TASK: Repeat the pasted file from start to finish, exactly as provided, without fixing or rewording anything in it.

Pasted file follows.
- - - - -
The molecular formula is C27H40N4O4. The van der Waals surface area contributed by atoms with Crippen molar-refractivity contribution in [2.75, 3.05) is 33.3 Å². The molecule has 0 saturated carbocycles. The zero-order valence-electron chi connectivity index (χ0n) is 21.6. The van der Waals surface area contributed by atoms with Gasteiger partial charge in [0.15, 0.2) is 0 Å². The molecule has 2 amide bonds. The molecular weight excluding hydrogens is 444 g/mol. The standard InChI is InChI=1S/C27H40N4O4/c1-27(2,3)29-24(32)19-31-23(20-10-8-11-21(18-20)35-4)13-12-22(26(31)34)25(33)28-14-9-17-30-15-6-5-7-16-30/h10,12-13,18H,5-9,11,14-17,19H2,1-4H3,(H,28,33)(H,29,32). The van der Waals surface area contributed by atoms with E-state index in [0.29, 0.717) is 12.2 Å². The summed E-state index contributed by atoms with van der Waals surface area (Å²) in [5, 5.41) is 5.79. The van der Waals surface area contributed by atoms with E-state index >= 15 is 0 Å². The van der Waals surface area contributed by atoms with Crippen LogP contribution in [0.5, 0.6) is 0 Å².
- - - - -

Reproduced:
The molecular formula is C27H40N4O4. The van der Waals surface area contributed by atoms with Crippen molar-refractivity contribution in [2.75, 3.05) is 33.3 Å². The molecule has 0 saturated carbocycles. The zero-order valence-electron chi connectivity index (χ0n) is 21.6. The van der Waals surface area contributed by atoms with Gasteiger partial charge in [0.15, 0.2) is 0 Å². The molecule has 2 amide bonds. The molecular weight excluding hydrogens is 444 g/mol. The standard InChI is InChI=1S/C27H40N4O4/c1-27(2,3)29-24(32)19-31-23(20-10-8-11-21(18-20)35-4)13-12-22(26(31)34)25(33)28-14-9-17-30-15-6-5-7-16-30/h10,12-13,18H,5-9,11,14-17,19H2,1-4H3,(H,28,33)(H,29,32). The van der Waals surface area contributed by atoms with E-state index in [0.29, 0.717) is 12.2 Å². The summed E-state index contributed by atoms with van der Waals surface area (Å²) in [5, 5.41) is 5.79. The van der Waals surface area contributed by atoms with E-state index >= 15 is 0 Å². The van der Waals surface area contributed by atoms with Crippen LogP contribution in [0.5, 0.6) is 0 Å².